Also On: PS5, PS4, PC
Publisher: KOEI Tecmo
It can be daunting to take on another RPG in a year that’s already seen a hefty number of popular releases, but Atelier Marie Remake: The Alchemist of Salburg might be the perfect palate cleanser if you’re burned out on 40+ hour adventures at this point. It’s not the longest RPG in the world, nor the most complex, but it does offer a charming adventure that also serves as a new starting point for the long-running series from developer Gust. It makes for a solid remake of a PS1 release that never made its way to North America previously, and brings along with it a decent number of quality of life improvements that make it worth checking out.
Atelier Marie Remake: The Alchemist of Salburg puts you in the shoes of Marlone, AKA Marie, an alchemist in training that’s not quite cut out for the job. Her poor skills with a mixing pot lead to her instructor giving her one last chance to impress, by tasking her with a series of exams across multiple years culminating in a final exam and one last chance to impress her teacher. In order to complete the various tasks assigned to Marie, you’ll need to travel to locations outside of the city walls, gather materials, battle bad guys, and learn various alchemy recipes in order to achieve the “good” ending.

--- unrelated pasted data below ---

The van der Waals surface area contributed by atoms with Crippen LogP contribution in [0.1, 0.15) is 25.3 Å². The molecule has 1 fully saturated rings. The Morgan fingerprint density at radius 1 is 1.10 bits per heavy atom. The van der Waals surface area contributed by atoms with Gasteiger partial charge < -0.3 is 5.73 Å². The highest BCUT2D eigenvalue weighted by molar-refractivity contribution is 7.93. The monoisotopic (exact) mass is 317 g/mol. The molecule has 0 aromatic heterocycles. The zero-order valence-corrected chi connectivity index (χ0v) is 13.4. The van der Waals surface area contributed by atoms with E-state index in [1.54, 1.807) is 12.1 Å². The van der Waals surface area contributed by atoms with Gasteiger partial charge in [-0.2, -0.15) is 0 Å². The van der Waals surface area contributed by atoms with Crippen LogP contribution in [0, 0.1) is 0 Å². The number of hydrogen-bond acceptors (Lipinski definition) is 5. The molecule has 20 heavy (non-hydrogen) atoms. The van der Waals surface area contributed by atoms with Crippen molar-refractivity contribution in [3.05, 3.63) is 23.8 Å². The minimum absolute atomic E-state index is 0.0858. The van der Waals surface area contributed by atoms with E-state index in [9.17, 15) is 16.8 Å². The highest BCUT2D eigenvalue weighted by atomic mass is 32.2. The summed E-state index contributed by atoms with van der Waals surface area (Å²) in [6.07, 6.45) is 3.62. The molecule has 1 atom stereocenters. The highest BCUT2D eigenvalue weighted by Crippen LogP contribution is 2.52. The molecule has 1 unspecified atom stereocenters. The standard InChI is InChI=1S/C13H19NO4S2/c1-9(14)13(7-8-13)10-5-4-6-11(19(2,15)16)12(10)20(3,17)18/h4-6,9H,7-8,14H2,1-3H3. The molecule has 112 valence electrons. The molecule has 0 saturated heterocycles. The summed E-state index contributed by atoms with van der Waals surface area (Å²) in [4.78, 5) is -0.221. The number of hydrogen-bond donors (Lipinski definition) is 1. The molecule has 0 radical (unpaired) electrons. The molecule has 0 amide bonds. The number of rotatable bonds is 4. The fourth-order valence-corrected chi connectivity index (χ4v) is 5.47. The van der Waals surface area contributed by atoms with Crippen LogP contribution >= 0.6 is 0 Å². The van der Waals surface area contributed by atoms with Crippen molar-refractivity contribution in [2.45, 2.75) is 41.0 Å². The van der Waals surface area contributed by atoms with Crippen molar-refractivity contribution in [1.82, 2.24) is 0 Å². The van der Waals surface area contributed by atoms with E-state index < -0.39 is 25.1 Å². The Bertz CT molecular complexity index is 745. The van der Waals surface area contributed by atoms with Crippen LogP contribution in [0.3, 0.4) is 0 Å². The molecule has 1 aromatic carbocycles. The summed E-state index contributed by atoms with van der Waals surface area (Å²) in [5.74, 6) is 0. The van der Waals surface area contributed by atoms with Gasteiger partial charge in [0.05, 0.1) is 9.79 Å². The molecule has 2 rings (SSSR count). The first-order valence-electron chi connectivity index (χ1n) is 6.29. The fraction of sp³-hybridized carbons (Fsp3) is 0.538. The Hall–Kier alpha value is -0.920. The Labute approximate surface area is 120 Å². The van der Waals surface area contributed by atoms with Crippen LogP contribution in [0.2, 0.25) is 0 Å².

Atelier Marie Remake does a solid job of bouncing between exploration, combat, and alchemy brewing, allowing you to hire various party members to outfit your three-person party, uncover rumors that can lead to new locations and boss encounters, and offers a whole host of events that’ll be tough to uncover in just one playthrough. Thankfully, due to the short length of the game, you’ll likely feel compelled to run through the story over and over, or you can opt to check out the unlimited mode that cuts out the timeframe restriction entirely.
I’m not entirely sold on the visual design of Atelier Marie Remake, which opts to showcase characters in a diminutive chibi form that sort of makes the whole experience look a little cheap to me. Compare this to another recent game in the same series, Atelier Ryza 3, and there’s a tremendous difference in presentation quality between the two, with Ryza 3 easily winning in that particular category. My assumption is that the developer is trying to scale the original sprites from the PS1 original into 3D here, but I’d honestly have preferred they stuck with the sprites over the chibi style.
Thankfully the additions and modern day quality of life improvements do help to make Atelier Marie Remake a better experience overall. The aforementioned Unlimited mode helps strip away the stressful time restriction if you just want to play as much of the game as possible in one go. Other functions, like quick travel through town, the ability to speed up and automate combat, and a far superior guide functionality make Atelier Marie Remake a more relaxing, enjoyable RPG experience overall when compared to the original game.
I’d certainly recommend checking this out if you’re curious to see the series roots, but I’d also say this isn’t the best entry in the Atelier games available on the Switch or other platforms. It certainly has some charm to it, and the gameplay loop is easy yet satisfying, but don’t expect an RPG on par with more recent Atelier releases. Still, I enjoyed my time playing Atelier Marie Remake: The Alchemist of Salburg, and I bet you will too.
Note: KOEI TECMO provided us with a Atelier Marie Remake: The Aclhemist of Salbucodes for review purposes.